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What are Muons?

Context:

According to a recent study, scientists are investigating the fortress wall of the ancient city Xi’an in China using muons, tiny particles from outer space, which can pass through hundreds of meters of stone.

  • To analyse 14 kilometres long rampart, researchers deployed a technique called muon tomography or muography, which uses muons to generate three-dimensional images of such large structures.

Relevance:

GS III: Science and Technology

Dimensions of the Article:

  1. What are muons?
  2. What is muon tomography or muography?
  3. Muons in Archaeology and Beyond

What are muons?

  • Muons are subatomic particles raining from space.
  • They are created when the particles in Earth’s atmosphere collide with cosmic rays — clusters of high-energy particles that move through space at just below the speed of light.
  • According to Scientific American magazine, “about 10,000 muons reach every square metre of the Earth’s surface a minute”.
  • These particles resemble electrons but are 207 times as massive.
  • Therefore, they are sometimes called “fat electrons”.
  • Because muons are so heavy, they can travel through hundreds of metres of rock or other matter before getting absorbed or decaying into electrons and neutrinos, said the journal Science.
  • In comparison, electrons can penetrate through only a few centimetres.
  • Muons are highly unstable and exist for just 2.2 microseconds.

What is muon tomography or muography?

  • Muography is conceptually similar to X-ray but capable of scanning much larger and wider structures, owing to the penetration power of muons.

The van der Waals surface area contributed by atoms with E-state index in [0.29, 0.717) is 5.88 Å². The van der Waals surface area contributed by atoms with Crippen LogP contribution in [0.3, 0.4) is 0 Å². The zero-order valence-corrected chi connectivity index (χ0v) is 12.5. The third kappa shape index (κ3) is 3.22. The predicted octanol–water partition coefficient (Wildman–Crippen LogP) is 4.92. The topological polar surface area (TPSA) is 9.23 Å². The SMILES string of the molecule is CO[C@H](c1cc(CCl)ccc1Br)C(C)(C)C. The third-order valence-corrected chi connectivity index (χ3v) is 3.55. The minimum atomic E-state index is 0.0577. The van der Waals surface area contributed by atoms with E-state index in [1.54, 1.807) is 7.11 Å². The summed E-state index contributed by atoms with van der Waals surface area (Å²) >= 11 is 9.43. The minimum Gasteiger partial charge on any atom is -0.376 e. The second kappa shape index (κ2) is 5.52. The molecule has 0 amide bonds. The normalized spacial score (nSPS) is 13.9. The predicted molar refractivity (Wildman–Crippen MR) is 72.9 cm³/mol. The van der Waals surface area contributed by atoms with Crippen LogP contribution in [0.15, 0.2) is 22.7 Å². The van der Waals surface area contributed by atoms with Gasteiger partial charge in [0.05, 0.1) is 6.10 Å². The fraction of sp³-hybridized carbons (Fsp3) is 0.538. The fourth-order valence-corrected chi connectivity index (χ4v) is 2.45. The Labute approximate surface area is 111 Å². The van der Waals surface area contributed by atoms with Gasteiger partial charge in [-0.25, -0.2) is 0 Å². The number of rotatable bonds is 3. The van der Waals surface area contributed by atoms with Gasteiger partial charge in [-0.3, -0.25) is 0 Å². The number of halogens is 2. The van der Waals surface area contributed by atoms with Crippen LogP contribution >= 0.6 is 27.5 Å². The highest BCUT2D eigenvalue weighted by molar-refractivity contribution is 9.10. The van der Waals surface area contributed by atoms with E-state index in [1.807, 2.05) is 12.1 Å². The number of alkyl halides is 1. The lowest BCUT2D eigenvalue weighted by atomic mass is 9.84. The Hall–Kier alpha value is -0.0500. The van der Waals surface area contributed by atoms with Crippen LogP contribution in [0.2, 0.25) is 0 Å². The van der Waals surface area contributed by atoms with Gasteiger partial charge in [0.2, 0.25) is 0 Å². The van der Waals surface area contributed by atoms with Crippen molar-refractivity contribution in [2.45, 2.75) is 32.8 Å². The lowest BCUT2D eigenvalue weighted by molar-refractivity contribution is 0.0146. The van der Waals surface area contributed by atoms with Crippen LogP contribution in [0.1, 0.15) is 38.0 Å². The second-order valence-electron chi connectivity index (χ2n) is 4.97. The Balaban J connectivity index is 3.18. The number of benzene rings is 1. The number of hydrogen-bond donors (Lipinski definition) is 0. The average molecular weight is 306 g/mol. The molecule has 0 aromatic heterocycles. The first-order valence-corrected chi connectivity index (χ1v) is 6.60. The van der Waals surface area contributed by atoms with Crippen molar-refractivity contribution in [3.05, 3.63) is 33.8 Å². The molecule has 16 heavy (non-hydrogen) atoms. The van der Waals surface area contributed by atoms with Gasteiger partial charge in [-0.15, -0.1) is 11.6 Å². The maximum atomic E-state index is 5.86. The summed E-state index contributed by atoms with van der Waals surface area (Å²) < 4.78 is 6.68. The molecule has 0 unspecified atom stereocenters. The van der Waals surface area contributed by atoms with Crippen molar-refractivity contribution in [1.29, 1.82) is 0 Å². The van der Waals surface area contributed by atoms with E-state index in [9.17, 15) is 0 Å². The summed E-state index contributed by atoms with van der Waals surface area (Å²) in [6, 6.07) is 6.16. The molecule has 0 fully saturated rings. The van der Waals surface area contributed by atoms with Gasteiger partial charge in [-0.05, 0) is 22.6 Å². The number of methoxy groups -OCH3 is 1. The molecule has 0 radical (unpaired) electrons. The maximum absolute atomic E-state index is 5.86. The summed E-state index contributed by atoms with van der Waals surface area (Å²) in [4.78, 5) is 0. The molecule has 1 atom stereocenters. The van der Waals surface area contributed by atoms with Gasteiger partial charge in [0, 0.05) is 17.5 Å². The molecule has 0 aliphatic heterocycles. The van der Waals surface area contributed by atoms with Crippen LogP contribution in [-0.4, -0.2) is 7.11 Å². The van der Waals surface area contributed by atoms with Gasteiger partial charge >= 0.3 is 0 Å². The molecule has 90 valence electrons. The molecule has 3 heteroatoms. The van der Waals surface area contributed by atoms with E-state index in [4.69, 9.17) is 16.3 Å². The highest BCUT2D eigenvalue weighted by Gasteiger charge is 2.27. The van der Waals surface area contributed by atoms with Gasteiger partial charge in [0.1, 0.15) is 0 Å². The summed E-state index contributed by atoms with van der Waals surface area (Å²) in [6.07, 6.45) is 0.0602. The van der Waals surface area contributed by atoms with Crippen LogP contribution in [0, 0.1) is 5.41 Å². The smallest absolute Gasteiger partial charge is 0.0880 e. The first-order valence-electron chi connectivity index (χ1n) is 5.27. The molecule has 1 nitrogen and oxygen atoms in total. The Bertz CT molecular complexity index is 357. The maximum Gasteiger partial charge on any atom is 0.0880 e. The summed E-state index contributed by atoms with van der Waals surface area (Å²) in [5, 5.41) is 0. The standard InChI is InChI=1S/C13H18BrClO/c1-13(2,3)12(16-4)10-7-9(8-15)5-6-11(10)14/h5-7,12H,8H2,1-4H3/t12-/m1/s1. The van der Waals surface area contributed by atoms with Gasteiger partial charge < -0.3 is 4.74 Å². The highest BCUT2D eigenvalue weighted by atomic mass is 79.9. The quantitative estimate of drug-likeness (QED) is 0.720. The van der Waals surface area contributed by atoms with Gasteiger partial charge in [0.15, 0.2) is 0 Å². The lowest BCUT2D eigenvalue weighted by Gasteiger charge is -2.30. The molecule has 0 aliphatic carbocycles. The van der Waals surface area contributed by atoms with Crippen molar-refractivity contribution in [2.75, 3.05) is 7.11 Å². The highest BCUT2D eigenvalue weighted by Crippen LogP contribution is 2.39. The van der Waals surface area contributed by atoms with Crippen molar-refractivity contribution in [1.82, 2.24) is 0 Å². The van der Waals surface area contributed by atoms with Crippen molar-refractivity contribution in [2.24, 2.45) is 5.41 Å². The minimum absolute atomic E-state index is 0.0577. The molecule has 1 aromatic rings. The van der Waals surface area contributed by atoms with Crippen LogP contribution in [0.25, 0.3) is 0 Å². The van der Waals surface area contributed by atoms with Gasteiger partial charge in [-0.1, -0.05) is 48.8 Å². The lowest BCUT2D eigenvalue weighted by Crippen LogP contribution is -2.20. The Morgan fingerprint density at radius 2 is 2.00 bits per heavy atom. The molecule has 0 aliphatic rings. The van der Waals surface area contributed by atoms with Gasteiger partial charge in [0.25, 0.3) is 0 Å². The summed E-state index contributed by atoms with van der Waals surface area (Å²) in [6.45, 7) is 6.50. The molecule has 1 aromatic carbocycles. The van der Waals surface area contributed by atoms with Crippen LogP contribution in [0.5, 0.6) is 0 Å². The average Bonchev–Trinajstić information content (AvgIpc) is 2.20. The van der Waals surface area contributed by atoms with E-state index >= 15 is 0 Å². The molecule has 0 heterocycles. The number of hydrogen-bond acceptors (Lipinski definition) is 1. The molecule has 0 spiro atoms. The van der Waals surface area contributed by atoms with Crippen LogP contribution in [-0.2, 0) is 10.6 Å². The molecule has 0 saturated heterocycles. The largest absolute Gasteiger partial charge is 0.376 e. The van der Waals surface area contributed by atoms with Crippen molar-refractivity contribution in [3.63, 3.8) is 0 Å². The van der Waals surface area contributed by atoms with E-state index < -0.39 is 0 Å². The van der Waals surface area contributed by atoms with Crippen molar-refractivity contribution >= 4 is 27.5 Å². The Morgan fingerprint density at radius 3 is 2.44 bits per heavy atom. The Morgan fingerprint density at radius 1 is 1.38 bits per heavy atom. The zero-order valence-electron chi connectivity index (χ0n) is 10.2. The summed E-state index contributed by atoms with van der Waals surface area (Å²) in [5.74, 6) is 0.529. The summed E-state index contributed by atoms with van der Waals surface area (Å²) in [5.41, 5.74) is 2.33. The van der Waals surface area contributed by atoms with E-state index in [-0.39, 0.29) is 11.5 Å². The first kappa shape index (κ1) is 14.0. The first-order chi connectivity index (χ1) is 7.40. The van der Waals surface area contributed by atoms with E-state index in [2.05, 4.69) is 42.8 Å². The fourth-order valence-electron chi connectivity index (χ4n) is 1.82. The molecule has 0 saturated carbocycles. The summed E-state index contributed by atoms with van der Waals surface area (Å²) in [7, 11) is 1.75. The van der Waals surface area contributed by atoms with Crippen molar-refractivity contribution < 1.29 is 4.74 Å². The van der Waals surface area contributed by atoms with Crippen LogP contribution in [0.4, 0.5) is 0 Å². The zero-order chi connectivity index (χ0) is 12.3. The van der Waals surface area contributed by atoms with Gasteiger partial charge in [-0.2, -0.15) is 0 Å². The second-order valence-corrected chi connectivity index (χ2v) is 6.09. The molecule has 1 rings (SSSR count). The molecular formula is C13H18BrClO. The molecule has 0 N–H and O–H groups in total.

• As these high-energy particles are naturally produced and ubiquitous, all one needs to do is place a muon detector underneath, within or near the object of interest.
  • The detector then tracks the number of muons going through the object from different directions, to form a three-dimensional image.
  • According to the journal Proceedings of the National Academy of Sciences of the United States of America (PNAS), the image is then “then compared with a muon image of the “free sky.”
  • This indicates how many muons have been blocked.
  • The final picture is essentially a shadow of the object, in the light of cosmic muons.

Muons in Archaeology and Beyond

Introduction to Muons and Archaeology
  • Muons are tiny outer space particles that can penetrate hundreds of meters of stone surfaces
  • First use of muons in archaeology was in the late 1960s when Nobel laureate Luis Alvarez and Egyptologists searched for hidden chambers in the Pyramid of Khafre, Giza
  • A repeat of the experiment in 2017 with more advanced muon detectors resulted in the discovery of a previously unknown chamber
Latest Study using Muons in Xi’an
  • Used the Cosmic Ray Muon Imaging System (CORMIS)
  • Deployed six detectors for a week to collect enough data for scanning the whole structure
  • Results indicated density anomalies inside the rampart with unprecedented levels of precision
Applications of Muography Beyond Archaeology
  • Muography has been used in customs security and internal imaging of volcanoes
  • Used to examine the Fukushima nuclear reactors after the 2011 earthquake and tsunami in Japan
  • Detectors were placed in 10 cm thick boxes for protection from high levels of radiation.

-Source: Indian Express


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